Without care and attention, retrospectives become stale and ineffective. And this is likely with distributed teams, where it is easy to put yourself on mute and start answering email instead of focusing on your team.
In this webinar, we explored how you can keep retrospectives engaging, and impactful. We'll focus on helping distributed teams identify the frameworks that allow them to improve performance.
Ben Linders: Ben Linders is an Independent Consultant in Agile, Lean, Quality and Continuous Improvement, based in The Netherlands. As an adviser, coach, and trainer, he helps organizations by deploying effective software development and management practices. He focuses on continuous improvement, collaboration, communication, and professional development to deliver business value to customers. Ben is an active member of networks on Agile, Lean, and Quality and a well-known speaker and author. He shares his experiences on a bilingual blog, as an editor for Culture and Methods at InfoQ, and as an expert in communities such asComputable, Quora, DZone, and TechTarget.
CShahzad Zafar: CShahzad Zafar is an Engineering Manager at Cerner Corporation. He is also an Agile Coach, facilitates several Agile trainings and has been leading Agile development teams since 2009 at Cerner. Shahzad has a degree in Computer Engineering from the University of Michigan, Ann Arbor in 2005 and also received his Master’s in Business Administration from the University of Kansas in 2009. He joined Cerner in 2005, working on C++ and Java. He got the benefit of seeing projects being run in a waterfall methodology before transitioning to Agile development. As an Agile coach, Shahzad gets the opportunity to setup productive and successful teams by leveraging Lean/Agile methodologies. Currently, he is leading a cloud services development business unit and the Agile Center of Excellence at Cerner.
Laura Richardson: Laura Richardson is passionate about technology and about helping customers find powerful solutions to pressing problems. She brings 20 years of sales and management experience to Conteneo Inc., including seven years at Uptime Resources where she ran the IT professional services division. Her team managed all aspects of technology in the San Francisco. Laura was the business development director at E-Color where she and her team launched an image and color optimization engine to improve the reliability of online images used by large e-commerce sites from companies. She spent 4 years of her career with ObjectSpace. As Sales Director, she helped large Fortune accounts successfully adopt object-oriented technology and iterative development practices.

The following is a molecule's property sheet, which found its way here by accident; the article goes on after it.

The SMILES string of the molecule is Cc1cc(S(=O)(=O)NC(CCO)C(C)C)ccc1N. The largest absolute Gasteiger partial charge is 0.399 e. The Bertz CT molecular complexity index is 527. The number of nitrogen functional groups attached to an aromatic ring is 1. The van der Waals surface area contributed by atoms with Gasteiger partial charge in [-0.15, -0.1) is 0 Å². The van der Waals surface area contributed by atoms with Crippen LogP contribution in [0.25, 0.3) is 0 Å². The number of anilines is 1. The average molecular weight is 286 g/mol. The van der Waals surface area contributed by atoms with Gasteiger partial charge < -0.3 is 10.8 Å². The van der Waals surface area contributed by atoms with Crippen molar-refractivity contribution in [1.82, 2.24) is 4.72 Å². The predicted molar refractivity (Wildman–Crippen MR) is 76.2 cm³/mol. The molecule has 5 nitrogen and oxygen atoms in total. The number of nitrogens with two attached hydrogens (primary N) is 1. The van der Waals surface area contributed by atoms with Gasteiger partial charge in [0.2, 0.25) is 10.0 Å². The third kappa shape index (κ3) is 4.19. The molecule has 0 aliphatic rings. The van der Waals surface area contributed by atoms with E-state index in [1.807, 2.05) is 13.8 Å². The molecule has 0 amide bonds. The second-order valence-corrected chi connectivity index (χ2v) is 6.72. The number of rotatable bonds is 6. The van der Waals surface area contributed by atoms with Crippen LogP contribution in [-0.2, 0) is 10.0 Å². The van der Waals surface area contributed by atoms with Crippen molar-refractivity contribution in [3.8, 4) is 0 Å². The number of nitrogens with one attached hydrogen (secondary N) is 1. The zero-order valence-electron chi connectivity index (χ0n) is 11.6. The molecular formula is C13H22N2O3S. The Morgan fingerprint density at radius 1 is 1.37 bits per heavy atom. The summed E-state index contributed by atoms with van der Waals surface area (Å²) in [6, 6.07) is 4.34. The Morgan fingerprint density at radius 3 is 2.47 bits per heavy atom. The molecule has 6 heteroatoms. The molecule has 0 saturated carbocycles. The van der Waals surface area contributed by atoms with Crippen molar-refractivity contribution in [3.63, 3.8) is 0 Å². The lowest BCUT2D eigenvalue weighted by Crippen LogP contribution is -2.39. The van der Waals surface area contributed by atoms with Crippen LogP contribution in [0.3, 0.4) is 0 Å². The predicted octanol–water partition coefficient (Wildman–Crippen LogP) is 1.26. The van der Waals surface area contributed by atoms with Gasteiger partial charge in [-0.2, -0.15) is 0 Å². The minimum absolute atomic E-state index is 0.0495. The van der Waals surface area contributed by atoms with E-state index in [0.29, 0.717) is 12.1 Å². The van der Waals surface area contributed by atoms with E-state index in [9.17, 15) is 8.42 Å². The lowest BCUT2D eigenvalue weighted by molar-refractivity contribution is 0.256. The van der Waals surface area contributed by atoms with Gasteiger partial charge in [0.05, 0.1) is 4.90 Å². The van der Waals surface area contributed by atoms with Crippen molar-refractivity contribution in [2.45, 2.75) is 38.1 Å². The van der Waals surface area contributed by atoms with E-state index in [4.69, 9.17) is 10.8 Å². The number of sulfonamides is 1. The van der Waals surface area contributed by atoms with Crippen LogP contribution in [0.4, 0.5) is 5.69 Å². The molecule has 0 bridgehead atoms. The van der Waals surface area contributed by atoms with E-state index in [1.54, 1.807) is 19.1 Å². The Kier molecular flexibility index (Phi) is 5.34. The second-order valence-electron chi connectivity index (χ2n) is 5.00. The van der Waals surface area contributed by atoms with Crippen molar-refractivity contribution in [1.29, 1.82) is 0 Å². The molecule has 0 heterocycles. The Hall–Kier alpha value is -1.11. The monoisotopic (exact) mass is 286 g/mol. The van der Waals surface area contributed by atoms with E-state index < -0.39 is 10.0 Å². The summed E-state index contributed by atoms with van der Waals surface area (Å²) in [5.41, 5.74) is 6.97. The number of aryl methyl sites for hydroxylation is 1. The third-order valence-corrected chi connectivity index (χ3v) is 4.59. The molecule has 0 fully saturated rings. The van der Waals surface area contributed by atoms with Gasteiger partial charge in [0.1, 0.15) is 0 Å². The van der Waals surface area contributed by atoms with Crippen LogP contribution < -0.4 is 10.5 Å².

Question 1: How do you encourage people to take ownership? Once some do, do the others typically follow?
Answer: Let’s consider some of the impediments that may be identified in a retrospective. Suppose a team needs resources (like another server) to complete their project. The ScrumMaster, in service to the team, should handle this kind of impediment. Practically, this means the ScrumMaster should have an impediment backlog clearly available to everyone. Another kind of impediment might be one associated with the behavior of the team itself. In this case we find that Scrum Teams get the best results when they use the Scrum framework to address the impediment: working with their PO to get the impediment added to the backlog and then addressing the impediment in a sprint — including defining acceptance criteria to help ensure that the impediment won’t come back!
Question 2: Don’t you think that changing coaches might confuse the team?
Answer: It could be confusing at first, but it’s not uncommon for organizations to have a team of coaches, where coaches have their own specialties or focus. As long as the coach sticks to the purpose of the retrospectives and facilitates the meeting properly, there’s no reason for people to be confused.
Question 3: Wouldn’t it be hard for the team to be open when a different person, one not on the team, is facilitating?
Answer: As long as that person is clearly independent, doesn’t have specific things that they want the team to take action on, is genuinely interested in how the team is doing their work, and is driven to find those actions that would help the team to take a next step, why should team not be open? And of course there’s the ground rule that everything that comes up stay within the team. As they say in the U.S., ͞What happens in Vegas stays in Vegas.͟